Brandon Ndife: MY ZONE @ Bureau20.03.2020
Bureau is thrilled to present MY ZONE, Brandon Ndife’s first solo exhibition at the gallery. MY ZONE features a suite of floor and wall-based sculptures composed from built furniture units overrun with abundant decay. Drawers and cabinets reveal cast vegetal forms and decomposed dioramic landscapes. The artist conjures environments where the familiar has become host to a new life or may be in the process of a terrific metamorphosis. Ndife’s work aptly offers an unsettlingly beautiful vision of post-disaster regrowth.
I don’t like my brother but I love him. Do you know what I mean?
My workshop is in our basement. The game doesn’t really allow you to experience it thank god because it’s MY ZONE and no one else’s, this is where I go to dissociate, which is why the interior is spare (surprising for a furniture shop? Maybe.) Papyrus has a “cool tool shed” with no tools inside.
My work zone is fastidious. Though when it comes to the rest of our shared house, I’m a fucking mess. I don’t get it. If I were inherently messy that would be one thing––then I’d be messy everywhere––but if I’m selectively capable of cleanliness….
I try so hard to keep the house clean, I feel like I’m always cleaning it, but then an NPC drops in to borrow the contents of one of my drawers and one of my literal socks is in the living room covered in sticky notes from Papyrus (my brother) saying CLEAN UP THIS FRICKING SOCK! And I’m like,ha ha….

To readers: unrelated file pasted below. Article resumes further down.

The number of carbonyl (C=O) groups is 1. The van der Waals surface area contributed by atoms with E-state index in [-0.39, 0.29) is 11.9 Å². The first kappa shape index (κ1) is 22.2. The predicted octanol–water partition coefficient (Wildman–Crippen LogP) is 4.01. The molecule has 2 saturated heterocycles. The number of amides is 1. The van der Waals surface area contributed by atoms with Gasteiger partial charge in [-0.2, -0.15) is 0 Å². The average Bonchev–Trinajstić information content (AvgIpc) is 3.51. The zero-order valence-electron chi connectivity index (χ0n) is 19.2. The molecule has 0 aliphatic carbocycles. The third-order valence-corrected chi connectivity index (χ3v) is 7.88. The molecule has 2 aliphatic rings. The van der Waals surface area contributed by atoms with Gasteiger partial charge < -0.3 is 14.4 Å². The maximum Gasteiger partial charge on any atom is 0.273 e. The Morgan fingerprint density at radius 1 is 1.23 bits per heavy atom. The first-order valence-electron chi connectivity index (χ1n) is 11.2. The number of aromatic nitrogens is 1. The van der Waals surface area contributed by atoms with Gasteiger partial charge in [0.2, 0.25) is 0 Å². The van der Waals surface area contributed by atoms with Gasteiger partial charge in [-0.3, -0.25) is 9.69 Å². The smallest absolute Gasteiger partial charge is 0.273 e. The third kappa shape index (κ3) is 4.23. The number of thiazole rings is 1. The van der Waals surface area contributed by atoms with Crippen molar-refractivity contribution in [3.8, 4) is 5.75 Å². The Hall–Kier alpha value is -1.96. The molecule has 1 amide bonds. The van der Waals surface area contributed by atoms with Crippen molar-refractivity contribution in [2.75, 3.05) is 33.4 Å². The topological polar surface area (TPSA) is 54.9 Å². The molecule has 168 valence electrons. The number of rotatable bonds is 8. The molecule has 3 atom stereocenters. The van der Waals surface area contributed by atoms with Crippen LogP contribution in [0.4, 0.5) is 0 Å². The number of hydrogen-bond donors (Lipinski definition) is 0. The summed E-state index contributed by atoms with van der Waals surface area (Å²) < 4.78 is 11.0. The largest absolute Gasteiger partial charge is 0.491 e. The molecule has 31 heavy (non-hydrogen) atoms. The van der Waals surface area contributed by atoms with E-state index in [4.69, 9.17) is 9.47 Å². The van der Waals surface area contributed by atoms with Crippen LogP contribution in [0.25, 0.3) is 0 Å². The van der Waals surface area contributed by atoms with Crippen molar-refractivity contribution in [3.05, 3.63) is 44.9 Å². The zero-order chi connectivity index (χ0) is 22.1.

If I could find the part of myself that wanted and felt deserving of this shame I would rip it out.
I’m bundling preserved wood in saran wrap for a client, drinking ketchup and chilling, when Papyrus comes in and asks if I want spaghetti. His whole thing is that he’s never eaten spaghetti before but makes it obsessively because spaghetti is a food that people like. He’s a people pleaser, he can’t help it. To his shame. That’s not true. He is incapable of shame. It’s kind of amazing honestly. Though also unfathomable. The life of an alien. My brother the anatomically inaccurate skeleton with nonetheless expressive eyebrows, wearing boots, a backwards baseball cap, a cape, in love with his capacity to make offerings to the world. Which is why all our furniture doubles as a food production resource. He believes in others just as much as he believes in himself. I am adding, like, this giant wart to the inside of this cabinet. I’m never in the right relation to my own unhappiness and you can tell that, I think, from the plastic white tray thing-y that is being gummed by the ossified goop inside.
Because we are brothers I am his opposite: grumpy and a massive bitch, not feeling it though sometimes I want to, though I would defend the right to not feel it sometimes. That’s why I (I’m also a skeleton) dress the way I do: unzipped blue hoodie, socks, paunch, bedroom slippers, t-shirt.
The voice of the cabinet itself breaks suddenly through the basement’s sonic realm. Audio waves of the cabinet’s voice. Vibrating.
HELLO, I AM THE CABINET.
We wait for our cabinets to speak, and––this is what they tell us? Well, what else did you want them to say?
The cabinet––which does, in fact, have further thoughts––decides that like, honestly? I’d rather not share
Brandon Ndife (b. 1991 Hammond, IN) lives and works in Jersey City, NJ. He received a BFA from The Cooper Union and an MFA from the Milton Avery Graduate School of the Arts at Bard College. Recent solo and two-person exhibitions include: Minor twin worlds with Diane Severin Nguyen, Bureau, New York; Ties That Bind, Shoot the Lobster, New York; Just Passin’ Thru, Interstate Projects, Brooklyn; Meanderthal, Species, Atlanta. Recent group exhibitions include Fixing the “not… but”, LC Queisser, Tbilisi; Backgrounds, Carl Louie, Toronto; Dinner that night, Bureau, New York.